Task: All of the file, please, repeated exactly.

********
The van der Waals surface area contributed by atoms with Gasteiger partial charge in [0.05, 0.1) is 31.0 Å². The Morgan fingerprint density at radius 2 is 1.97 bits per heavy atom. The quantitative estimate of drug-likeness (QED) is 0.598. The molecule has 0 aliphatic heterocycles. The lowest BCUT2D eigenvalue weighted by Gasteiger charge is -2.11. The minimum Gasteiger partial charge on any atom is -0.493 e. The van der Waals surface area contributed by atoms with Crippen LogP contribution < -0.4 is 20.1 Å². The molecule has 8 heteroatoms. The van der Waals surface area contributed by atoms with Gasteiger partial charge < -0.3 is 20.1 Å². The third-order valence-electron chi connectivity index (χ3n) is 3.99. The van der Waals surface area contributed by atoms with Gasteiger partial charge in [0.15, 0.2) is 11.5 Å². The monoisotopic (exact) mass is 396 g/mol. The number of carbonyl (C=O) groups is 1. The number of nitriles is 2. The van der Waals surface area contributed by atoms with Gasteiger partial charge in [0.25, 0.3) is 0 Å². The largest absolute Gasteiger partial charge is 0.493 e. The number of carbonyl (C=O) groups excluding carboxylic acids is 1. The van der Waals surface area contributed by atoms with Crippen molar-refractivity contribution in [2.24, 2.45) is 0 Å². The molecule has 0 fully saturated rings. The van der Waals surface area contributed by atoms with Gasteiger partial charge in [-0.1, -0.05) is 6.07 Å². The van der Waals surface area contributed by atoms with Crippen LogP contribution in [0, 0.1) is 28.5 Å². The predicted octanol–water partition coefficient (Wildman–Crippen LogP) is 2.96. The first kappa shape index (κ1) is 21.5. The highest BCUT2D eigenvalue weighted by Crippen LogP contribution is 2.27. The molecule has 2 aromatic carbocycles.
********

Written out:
The van der Waals surface area contributed by atoms with Gasteiger partial charge in [0.05, 0.1) is 31.0 Å². The Morgan fingerprint density at radius 2 is 1.97 bits per heavy atom. The quantitative estimate of drug-likeness (QED) is 0.598. The molecule has 0 aliphatic heterocycles. The lowest BCUT2D eigenvalue weighted by Gasteiger charge is -2.11. The minimum Gasteiger partial charge on any atom is -0.493 e. The van der Waals surface area contributed by atoms with Crippen LogP contribution < -0.4 is 20.1 Å². The molecule has 8 heteroatoms. The van der Waals surface area contributed by atoms with Gasteiger partial charge < -0.3 is 20.1 Å². The third-order valence-electron chi connectivity index (χ3n) is 3.99. The van der Waals surface area contributed by atoms with Gasteiger partial charge in [0.15, 0.2) is 11.5 Å². The monoisotopic (exact) mass is 396 g/mol. The number of carbonyl (C=O) groups is 1. The number of nitriles is 2. The van der Waals surface area contributed by atoms with Gasteiger partial charge in [0.25, 0.3) is 0 Å². The largest absolute Gasteiger partial charge is 0.493 e. The number of carbonyl (C=O) groups excluding carboxylic acids is 1. The van der Waals surface area contributed by atoms with Crippen molar-refractivity contribution in [2.24, 2.45) is 0 Å². The molecule has 0 fully saturated rings. The van der Waals surface area contributed by atoms with Gasteiger partial charge in [-0.1, -0.05) is 6.07 Å². The van der Waals surface area contributed by atoms with Crippen LogP contribution in [0, 0.1) is 28.5 Å². The predicted octanol–water partition coefficient (Wildman–Crippen LogP) is 2.96. The first kappa shape index (κ1) is 21.5. The highest BCUT2D eigenvalue weighted by Crippen LogP contribution is 2.27. The molecule has 2 aromatic carbocycles.